“DRM is a failed dead-end strategy” says EA Labels President

‘It’s not a viable strategy for the gaming business”

Posted By | On 28th, Mar. 2013 Under News


It’s no secret that EA’s actions over the past years have earned them the reputation of being the epitome of a money hungry publisher who gorges at its consumer base. May it be the attempts to rob some established franchises of its identities (cough *Dead Space* cough), or the implementation of harsh and nonfunctional DRM in some of its game, EA has only managed to mashal the ire of fans.

Its most recent debacle, SimCity, was one of the most disastrous launches in the history of video games. The DRM blighted what is otherwise a great game, rendering the game unplayable to many. EA Labels boss explains that DRM was never a main priority among them, and was not implemented in Sim City just to combat piracy.

“That’s not the reality; I was involved in all the meetings. DRM was never even brought up once,” said Frank in an interview with GamesIndustry.

“You don’t build an MMO because you’re thinking of DRM – you’re building a massively multiplayer experience, that’s what you’re building.”

Frank assures us that DRM was not rammed down the throats by the executives, and that it was a part of the developers vision of the game.

“DRM is a failed dead-end strategy; it’s not a viable strategy for the gaming business,” he added.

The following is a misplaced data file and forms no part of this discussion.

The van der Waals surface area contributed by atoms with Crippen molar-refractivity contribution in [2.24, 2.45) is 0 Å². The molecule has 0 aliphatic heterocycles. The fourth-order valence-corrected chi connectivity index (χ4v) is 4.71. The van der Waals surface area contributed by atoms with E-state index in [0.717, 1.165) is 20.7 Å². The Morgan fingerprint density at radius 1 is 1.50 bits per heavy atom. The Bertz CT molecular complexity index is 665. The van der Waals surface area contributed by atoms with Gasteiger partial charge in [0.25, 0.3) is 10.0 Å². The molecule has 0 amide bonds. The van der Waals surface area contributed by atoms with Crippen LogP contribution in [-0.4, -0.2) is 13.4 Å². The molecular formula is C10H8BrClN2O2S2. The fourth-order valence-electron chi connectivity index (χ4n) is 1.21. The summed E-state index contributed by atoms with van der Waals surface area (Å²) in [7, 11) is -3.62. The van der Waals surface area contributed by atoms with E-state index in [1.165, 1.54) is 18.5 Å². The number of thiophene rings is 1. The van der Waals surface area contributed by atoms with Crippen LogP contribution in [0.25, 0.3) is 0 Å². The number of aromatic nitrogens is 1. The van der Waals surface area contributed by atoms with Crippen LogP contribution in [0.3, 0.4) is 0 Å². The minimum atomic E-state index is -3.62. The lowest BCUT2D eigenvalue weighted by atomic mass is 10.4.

“For the folks who have conspiracy theories about evil suits at EA forcing DRM down the throats of Maxis, that’s not the case at all,”

“At no point in time did anybody say ‘you must make this online’. It was the creative people on the team that thought it was best to create a multiplayer collaborative experience, and when you’re building entertainment you don’t always know what the customer is going to want. You have to innovate and try new things and surprise people and in this particular case that’s what we sought to achieve.”

“If you play an MMO, you don’t demand an offline mode, you just don’t. And in fact, SimCity started out and felt like an MMO more than anything else and it plays like an MMO.”

SimCity was unanimously bashed for its strict implementation of DRM which forced owners into waiting queues which lasted anywhere between 30 mins to an hour,  just to play the game. We highly doubt that EA would repeat the same mistake after that backslash.

 

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